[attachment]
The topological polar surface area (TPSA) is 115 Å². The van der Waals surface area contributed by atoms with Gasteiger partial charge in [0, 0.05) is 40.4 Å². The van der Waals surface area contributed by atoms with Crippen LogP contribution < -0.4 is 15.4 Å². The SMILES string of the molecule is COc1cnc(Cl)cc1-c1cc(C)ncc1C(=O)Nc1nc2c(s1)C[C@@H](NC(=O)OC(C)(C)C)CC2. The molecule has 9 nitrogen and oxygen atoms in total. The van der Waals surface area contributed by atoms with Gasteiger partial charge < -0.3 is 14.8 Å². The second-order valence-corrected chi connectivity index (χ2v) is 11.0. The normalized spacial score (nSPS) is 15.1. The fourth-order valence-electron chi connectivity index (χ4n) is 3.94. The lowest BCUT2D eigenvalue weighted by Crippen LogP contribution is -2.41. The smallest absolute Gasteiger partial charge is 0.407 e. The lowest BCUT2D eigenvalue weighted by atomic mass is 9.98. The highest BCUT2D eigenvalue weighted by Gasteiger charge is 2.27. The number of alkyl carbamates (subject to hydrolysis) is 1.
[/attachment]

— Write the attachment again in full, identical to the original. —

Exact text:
The topological polar surface area (TPSA) is 115 Å². The van der Waals surface area contributed by atoms with Gasteiger partial charge in [0, 0.05) is 40.4 Å². The van der Waals surface area contributed by atoms with Crippen LogP contribution < -0.4 is 15.4 Å². The SMILES string of the molecule is COc1cnc(Cl)cc1-c1cc(C)ncc1C(=O)Nc1nc2c(s1)C[C@@H](NC(=O)OC(C)(C)C)CC2. The molecule has 9 nitrogen and oxygen atoms in total. The van der Waals surface area contributed by atoms with Gasteiger partial charge < -0.3 is 14.8 Å². The second-order valence-corrected chi connectivity index (χ2v) is 11.0. The normalized spacial score (nSPS) is 15.1. The fourth-order valence-electron chi connectivity index (χ4n) is 3.94. The lowest BCUT2D eigenvalue weighted by Crippen LogP contribution is -2.41. The smallest absolute Gasteiger partial charge is 0.407 e. The lowest BCUT2D eigenvalue weighted by atomic mass is 9.98. The highest BCUT2D eigenvalue weighted by Gasteiger charge is 2.27. The number of alkyl carbamates (subject to hydrolysis) is 1.